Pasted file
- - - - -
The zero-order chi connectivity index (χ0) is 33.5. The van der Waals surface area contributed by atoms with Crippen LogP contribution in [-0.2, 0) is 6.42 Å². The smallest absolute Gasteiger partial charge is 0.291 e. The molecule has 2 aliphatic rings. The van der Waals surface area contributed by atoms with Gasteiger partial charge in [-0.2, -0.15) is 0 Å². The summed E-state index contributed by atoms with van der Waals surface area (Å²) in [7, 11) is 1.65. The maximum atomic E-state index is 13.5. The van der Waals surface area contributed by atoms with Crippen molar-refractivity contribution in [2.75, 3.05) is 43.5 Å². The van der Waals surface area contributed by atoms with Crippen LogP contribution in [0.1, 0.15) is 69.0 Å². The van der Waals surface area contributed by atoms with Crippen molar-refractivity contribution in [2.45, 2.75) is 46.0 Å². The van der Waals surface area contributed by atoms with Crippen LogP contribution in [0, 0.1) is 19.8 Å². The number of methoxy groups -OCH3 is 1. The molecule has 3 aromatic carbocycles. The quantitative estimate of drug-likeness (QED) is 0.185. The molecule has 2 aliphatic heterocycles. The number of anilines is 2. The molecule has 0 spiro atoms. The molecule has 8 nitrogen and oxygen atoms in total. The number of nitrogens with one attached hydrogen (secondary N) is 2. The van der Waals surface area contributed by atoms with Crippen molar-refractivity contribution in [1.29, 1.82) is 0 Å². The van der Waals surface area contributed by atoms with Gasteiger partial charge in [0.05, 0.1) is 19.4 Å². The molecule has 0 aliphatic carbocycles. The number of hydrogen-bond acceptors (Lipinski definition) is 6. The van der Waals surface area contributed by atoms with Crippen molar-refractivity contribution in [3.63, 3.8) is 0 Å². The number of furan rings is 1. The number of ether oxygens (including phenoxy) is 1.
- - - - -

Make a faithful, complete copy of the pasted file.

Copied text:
The zero-order chi connectivity index (χ0) is 33.5. The van der Waals surface area contributed by atoms with Crippen LogP contribution in [-0.2, 0) is 6.42 Å². The smallest absolute Gasteiger partial charge is 0.291 e. The molecule has 2 aliphatic rings. The van der Waals surface area contributed by atoms with Gasteiger partial charge in [-0.2, -0.15) is 0 Å². The summed E-state index contributed by atoms with van der Waals surface area (Å²) in [7, 11) is 1.65. The maximum atomic E-state index is 13.5. The van der Waals surface area contributed by atoms with Crippen molar-refractivity contribution in [2.75, 3.05) is 43.5 Å². The van der Waals surface area contributed by atoms with Crippen LogP contribution in [0.1, 0.15) is 69.0 Å². The van der Waals surface area contributed by atoms with Crippen molar-refractivity contribution in [2.45, 2.75) is 46.0 Å². The van der Waals surface area contributed by atoms with Crippen LogP contribution in [0, 0.1) is 19.8 Å². The number of methoxy groups -OCH3 is 1. The molecule has 3 aromatic carbocycles. The quantitative estimate of drug-likeness (QED) is 0.185. The molecule has 2 aliphatic heterocycles. The number of anilines is 2. The molecule has 0 spiro atoms. The molecule has 8 nitrogen and oxygen atoms in total. The number of nitrogens with one attached hydrogen (secondary N) is 2. The van der Waals surface area contributed by atoms with Crippen molar-refractivity contribution in [1.29, 1.82) is 0 Å². The van der Waals surface area contributed by atoms with Gasteiger partial charge in [0.05, 0.1) is 19.4 Å². The molecule has 0 aliphatic carbocycles. The number of hydrogen-bond acceptors (Lipinski definition) is 6. The van der Waals surface area contributed by atoms with Crippen molar-refractivity contribution in [3.63, 3.8) is 0 Å². The number of furan rings is 1. The number of ether oxygens (including phenoxy) is 1.